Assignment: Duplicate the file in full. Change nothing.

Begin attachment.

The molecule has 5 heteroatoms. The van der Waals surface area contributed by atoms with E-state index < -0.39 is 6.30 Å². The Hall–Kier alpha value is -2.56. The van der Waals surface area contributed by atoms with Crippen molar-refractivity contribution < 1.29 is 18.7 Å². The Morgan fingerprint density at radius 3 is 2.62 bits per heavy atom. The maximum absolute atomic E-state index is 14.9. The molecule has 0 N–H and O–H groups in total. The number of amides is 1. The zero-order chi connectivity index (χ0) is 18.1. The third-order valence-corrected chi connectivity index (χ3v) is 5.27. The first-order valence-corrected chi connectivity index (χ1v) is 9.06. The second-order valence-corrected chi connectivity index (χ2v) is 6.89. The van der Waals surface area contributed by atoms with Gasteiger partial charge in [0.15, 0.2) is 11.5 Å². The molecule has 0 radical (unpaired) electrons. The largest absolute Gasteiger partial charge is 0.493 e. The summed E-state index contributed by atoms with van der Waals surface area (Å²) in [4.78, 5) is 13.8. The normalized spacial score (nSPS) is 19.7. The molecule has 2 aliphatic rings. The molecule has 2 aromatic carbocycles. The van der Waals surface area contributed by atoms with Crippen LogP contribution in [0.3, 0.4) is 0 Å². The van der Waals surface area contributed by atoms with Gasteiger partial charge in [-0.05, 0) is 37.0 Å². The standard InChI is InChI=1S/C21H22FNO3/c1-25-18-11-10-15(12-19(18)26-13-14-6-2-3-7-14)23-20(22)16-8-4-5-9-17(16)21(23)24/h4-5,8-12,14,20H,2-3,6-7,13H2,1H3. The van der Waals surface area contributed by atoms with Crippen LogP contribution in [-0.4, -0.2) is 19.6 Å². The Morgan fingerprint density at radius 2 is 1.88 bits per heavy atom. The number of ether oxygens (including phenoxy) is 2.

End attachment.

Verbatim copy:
The molecule has 5 heteroatoms. The van der Waals surface area contributed by atoms with E-state index < -0.39 is 6.30 Å². The Hall–Kier alpha value is -2.56. The van der Waals surface area contributed by atoms with Crippen molar-refractivity contribution < 1.29 is 18.7 Å². The Morgan fingerprint density at radius 3 is 2.62 bits per heavy atom. The maximum absolute atomic E-state index is 14.9. The molecule has 0 N–H and O–H groups in total. The number of amides is 1. The zero-order chi connectivity index (χ0) is 18.1. The third-order valence-corrected chi connectivity index (χ3v) is 5.27. The first-order valence-corrected chi connectivity index (χ1v) is 9.06. The second-order valence-corrected chi connectivity index (χ2v) is 6.89. The van der Waals surface area contributed by atoms with Gasteiger partial charge in [0.15, 0.2) is 11.5 Å². The molecule has 0 radical (unpaired) electrons. The largest absolute Gasteiger partial charge is 0.493 e. The summed E-state index contributed by atoms with van der Waals surface area (Å²) in [4.78, 5) is 13.8. The normalized spacial score (nSPS) is 19.7. The molecule has 2 aliphatic rings. The molecule has 2 aromatic carbocycles. The van der Waals surface area contributed by atoms with Crippen LogP contribution in [0.3, 0.4) is 0 Å². The van der Waals surface area contributed by atoms with Gasteiger partial charge in [-0.05, 0) is 37.0 Å². The standard InChI is InChI=1S/C21H22FNO3/c1-25-18-11-10-15(12-19(18)26-13-14-6-2-3-7-14)23-20(22)16-8-4-5-9-17(16)21(23)24/h4-5,8-12,14,20H,2-3,6-7,13H2,1H3. The van der Waals surface area contributed by atoms with Crippen LogP contribution in [-0.4, -0.2) is 19.6 Å². The Morgan fingerprint density at radius 2 is 1.88 bits per heavy atom. The number of ether oxygens (including phenoxy) is 2.